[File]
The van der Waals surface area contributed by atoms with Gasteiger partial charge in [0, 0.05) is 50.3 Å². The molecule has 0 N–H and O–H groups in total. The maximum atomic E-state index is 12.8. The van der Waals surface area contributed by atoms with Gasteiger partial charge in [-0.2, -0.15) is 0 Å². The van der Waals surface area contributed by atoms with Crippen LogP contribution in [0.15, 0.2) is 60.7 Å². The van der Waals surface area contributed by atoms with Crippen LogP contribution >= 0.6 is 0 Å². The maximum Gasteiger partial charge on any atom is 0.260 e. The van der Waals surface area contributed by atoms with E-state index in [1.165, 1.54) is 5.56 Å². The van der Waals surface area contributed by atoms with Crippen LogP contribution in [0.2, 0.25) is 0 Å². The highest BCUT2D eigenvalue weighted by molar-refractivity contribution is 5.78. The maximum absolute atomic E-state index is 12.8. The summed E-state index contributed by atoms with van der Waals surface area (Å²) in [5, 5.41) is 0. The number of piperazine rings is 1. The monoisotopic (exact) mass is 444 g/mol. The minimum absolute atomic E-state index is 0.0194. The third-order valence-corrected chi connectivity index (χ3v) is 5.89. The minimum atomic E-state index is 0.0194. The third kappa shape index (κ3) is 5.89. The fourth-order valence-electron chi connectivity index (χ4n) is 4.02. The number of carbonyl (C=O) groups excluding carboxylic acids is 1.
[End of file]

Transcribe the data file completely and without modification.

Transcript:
The van der Waals surface area contributed by atoms with Gasteiger partial charge in [0, 0.05) is 50.3 Å². The molecule has 0 N–H and O–H groups in total. The maximum atomic E-state index is 12.8. The van der Waals surface area contributed by atoms with Gasteiger partial charge in [-0.2, -0.15) is 0 Å². The van der Waals surface area contributed by atoms with Crippen LogP contribution in [0.15, 0.2) is 60.7 Å². The van der Waals surface area contributed by atoms with Crippen LogP contribution >= 0.6 is 0 Å². The maximum Gasteiger partial charge on any atom is 0.260 e. The van der Waals surface area contributed by atoms with E-state index in [1.165, 1.54) is 5.56 Å². The van der Waals surface area contributed by atoms with Crippen LogP contribution in [0.2, 0.25) is 0 Å². The highest BCUT2D eigenvalue weighted by molar-refractivity contribution is 5.78. The maximum absolute atomic E-state index is 12.8. The summed E-state index contributed by atoms with van der Waals surface area (Å²) in [5, 5.41) is 0. The number of piperazine rings is 1. The monoisotopic (exact) mass is 444 g/mol. The minimum absolute atomic E-state index is 0.0194. The third-order valence-corrected chi connectivity index (χ3v) is 5.89. The minimum atomic E-state index is 0.0194. The third kappa shape index (κ3) is 5.89. The fourth-order valence-electron chi connectivity index (χ4n) is 4.02. The number of carbonyl (C=O) groups excluding carboxylic acids is 1.